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Japanese Suicide Secret Weapons Went Beyond the Kamikaze

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In 1945, the Research and Analysis Branch of the Office of Strategic Services researched Japan’s newest secret weapon of the time: Suicide.

The most familiar of these suicide attacks are those of the infamous Kamikaze pilots. These pilots would fly planes into allied vessels during World War II.

The planes, loaded down with explosives, would explode severely crippling the target vessel and killing the pilot. However, the Kamikaze was not the only suicide attack the Japanese had in their arsenal.

In a report produced by the Office of Strategic Services titled, “Japan’s ‘Secret’ Weapon: Suicide”, researchers discuss several types of suicide attacks. Below is a summary of each one.




Japanese Suicide Attacks

Antitank/Close Combat Units. These anti-tank units would march into battle with what was essentially a bomb on a stick. Better known as Lunge mines, these explosives were mounted on the end of a five-foot pole.

When faced with an Allied tank, the Japanese soldier would thrust the bomb mounted stick at the tank causing it to explode. The explosion would destroy or, at the very least make the tank unusable.

The explosions would also kill the soldier.

Although this method was very low-tech, it was highly-effective. The lunge mine provided about six inches of penetration more than any other anti-tank bomb used in World War II.

Suicide Swimmers/Divers. Known as Fukuryu, these were frogmen version of the close combat troops.

These men would swim toward allied ships with more than 30 pounds of explosive material on the end of a 16 ft. pole. The idea was to have the soldiers in dive gear and weighted down so he would sink.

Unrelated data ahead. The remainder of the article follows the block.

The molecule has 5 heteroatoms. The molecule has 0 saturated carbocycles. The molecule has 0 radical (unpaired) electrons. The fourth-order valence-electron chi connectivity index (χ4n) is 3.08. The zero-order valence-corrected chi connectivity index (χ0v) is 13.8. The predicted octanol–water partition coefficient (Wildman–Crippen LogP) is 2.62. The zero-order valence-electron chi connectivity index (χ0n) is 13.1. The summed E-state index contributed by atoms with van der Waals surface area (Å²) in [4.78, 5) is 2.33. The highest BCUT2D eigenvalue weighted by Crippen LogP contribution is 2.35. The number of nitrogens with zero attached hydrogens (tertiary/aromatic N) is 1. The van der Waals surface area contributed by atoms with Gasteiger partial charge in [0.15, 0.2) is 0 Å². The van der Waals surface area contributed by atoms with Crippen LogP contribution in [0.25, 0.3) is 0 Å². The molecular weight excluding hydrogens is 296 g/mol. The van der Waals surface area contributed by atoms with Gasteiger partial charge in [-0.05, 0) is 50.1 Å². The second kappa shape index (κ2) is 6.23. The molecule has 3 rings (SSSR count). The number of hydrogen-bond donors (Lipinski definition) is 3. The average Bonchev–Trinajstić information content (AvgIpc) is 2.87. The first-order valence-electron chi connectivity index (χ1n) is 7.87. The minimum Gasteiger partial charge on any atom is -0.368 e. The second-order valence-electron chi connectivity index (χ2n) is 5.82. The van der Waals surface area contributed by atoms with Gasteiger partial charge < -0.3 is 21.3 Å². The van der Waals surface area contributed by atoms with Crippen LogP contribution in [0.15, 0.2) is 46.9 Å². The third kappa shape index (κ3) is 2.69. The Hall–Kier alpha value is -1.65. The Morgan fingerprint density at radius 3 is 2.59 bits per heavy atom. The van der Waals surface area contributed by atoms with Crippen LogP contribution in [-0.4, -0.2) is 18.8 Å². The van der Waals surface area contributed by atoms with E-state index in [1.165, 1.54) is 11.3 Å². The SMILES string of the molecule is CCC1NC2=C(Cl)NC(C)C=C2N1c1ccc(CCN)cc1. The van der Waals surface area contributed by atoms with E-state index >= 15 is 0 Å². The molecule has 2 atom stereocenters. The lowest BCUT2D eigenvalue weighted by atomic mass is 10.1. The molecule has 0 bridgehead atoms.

As the allied ships passed near the diver, he would thrust the stick into the hull of the ship, causing the bomb to detonate, destroying the vessel and the Fukuryu.

The diver was able to remain underwater for 6 hours, if necessary.

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Suicide Boats and Flying Bombs

Suicide Boats. The boats, known as Shin’yo to the Japanese, functioned very similarly to the Kamikazes, except on the water.

These boats were capable of reaching speeds of 30 m.p.h and carried a load of explosives, usually in the bow of the boat. The lone captain of the suicide vessel would then slam his bomb-laden boat into the allied ship.

When it came to suicide attacks, the Shin’yo had a better chance of surviving. However, finding any survivors after an attack was rare.

It is estimated that the Japanese had 400 of the boats ready if an invasion occurred on the Japanese mainland.

Suicide Flying Bombs. These were similar to the kamikaze planes, except these were built for the sole purpose of suicide missions. The kamikazes were normally planes that were loaded down with explosives; whereas the flying bomb was nothing more than a missile that was piloted by a human.

One such craft was the Yokosuka MXY-7 Ohka. The aircraft was about 20 ft. long and could carry over 2,600 lbs. of explosive material, normally made up of ammonium nitrate and aluminum powder.

kamikaze

Empty

Suicide Submarine. Though not mentioned in the Office of Strategic Services report, the Japanese also had a suicide submarine in their arsenal which they called Kaiten.

Similarly to the flying bombs, the Kaiten was nothing more than a man-driven torpedo. Yet, this packed a punch. These suicide submarines often carried a 1,100 lb. warhead.

It has been noted that the Kaiten was designed with an escape hatch that could have been used after the final acceleration. However, to date, no documentation has been uncovered to indicate that this hatch was ever used.

It seemed that the Kaiten pilots completed their mission to the very end.

Toward the end of World War II, the Japanese realized they were losing the war. In a desperate effort to regain some momentum, they implemented their Special Attack Units, known as shimbu-tai.

Their specialty was suicide attacks. It seems that right up to the end of the war, the Japanese had a suicide attack ready for land, seal, and air.

References & Image Credits:
(1) How Stuff Works
(2) Flickr
(3) CIA FOIA

Originally published on TopSecretWriters.com

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